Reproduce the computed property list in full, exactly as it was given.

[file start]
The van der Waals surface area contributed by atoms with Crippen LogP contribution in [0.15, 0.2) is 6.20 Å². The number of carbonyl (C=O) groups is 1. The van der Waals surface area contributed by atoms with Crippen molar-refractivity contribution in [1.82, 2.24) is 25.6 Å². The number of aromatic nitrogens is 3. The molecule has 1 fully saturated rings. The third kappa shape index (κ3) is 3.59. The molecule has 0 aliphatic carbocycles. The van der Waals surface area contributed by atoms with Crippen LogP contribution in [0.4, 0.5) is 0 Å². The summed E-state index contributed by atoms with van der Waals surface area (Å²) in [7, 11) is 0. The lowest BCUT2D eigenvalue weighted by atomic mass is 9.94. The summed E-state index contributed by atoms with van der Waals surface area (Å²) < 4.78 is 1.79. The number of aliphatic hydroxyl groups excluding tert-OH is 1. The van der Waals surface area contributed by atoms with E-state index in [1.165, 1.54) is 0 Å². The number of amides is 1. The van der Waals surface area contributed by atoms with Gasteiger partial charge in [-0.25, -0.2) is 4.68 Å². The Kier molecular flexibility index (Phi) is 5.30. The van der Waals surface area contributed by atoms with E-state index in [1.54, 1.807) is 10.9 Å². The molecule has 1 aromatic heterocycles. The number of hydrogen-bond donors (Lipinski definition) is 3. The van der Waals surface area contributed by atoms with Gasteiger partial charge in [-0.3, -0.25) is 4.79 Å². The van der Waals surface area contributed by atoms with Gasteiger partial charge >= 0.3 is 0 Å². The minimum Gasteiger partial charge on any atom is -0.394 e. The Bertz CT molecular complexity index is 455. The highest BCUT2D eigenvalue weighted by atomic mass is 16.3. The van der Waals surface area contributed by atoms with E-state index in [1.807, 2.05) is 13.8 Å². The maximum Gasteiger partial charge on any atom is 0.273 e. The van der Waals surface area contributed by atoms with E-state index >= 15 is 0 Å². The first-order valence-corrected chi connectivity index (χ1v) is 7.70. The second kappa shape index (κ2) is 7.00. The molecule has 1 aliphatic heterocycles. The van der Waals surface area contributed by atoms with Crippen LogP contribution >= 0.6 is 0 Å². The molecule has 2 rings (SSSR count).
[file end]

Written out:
The van der Waals surface area contributed by atoms with Crippen LogP contribution in [0.15, 0.2) is 6.20 Å². The number of carbonyl (C=O) groups is 1. The van der Waals surface area contributed by atoms with Crippen molar-refractivity contribution in [1.82, 2.24) is 25.6 Å². The number of aromatic nitrogens is 3. The molecule has 1 fully saturated rings. The third kappa shape index (κ3) is 3.59. The molecule has 0 aliphatic carbocycles. The van der Waals surface area contributed by atoms with Crippen LogP contribution in [0.4, 0.5) is 0 Å². The summed E-state index contributed by atoms with van der Waals surface area (Å²) in [7, 11) is 0. The lowest BCUT2D eigenvalue weighted by atomic mass is 9.94. The summed E-state index contributed by atoms with van der Waals surface area (Å²) < 4.78 is 1.79. The number of aliphatic hydroxyl groups excluding tert-OH is 1. The van der Waals surface area contributed by atoms with E-state index in [1.165, 1.54) is 0 Å². The number of amides is 1. The van der Waals surface area contributed by atoms with Gasteiger partial charge in [-0.25, -0.2) is 4.68 Å². The Kier molecular flexibility index (Phi) is 5.30. The van der Waals surface area contributed by atoms with E-state index in [1.54, 1.807) is 10.9 Å². The molecule has 1 aromatic heterocycles. The number of hydrogen-bond donors (Lipinski definition) is 3. The van der Waals surface area contributed by atoms with Gasteiger partial charge in [-0.3, -0.25) is 4.79 Å². The van der Waals surface area contributed by atoms with Gasteiger partial charge >= 0.3 is 0 Å². The minimum Gasteiger partial charge on any atom is -0.394 e. The Bertz CT molecular complexity index is 455. The highest BCUT2D eigenvalue weighted by atomic mass is 16.3. The van der Waals surface area contributed by atoms with E-state index in [1.807, 2.05) is 13.8 Å². The maximum Gasteiger partial charge on any atom is 0.273 e. The van der Waals surface area contributed by atoms with E-state index >= 15 is 0 Å². The first-order valence-corrected chi connectivity index (χ1v) is 7.70. The second kappa shape index (κ2) is 7.00. The molecule has 1 aliphatic heterocycles. The van der Waals surface area contributed by atoms with Crippen LogP contribution >= 0.6 is 0 Å². The molecule has 2 rings (SSSR count).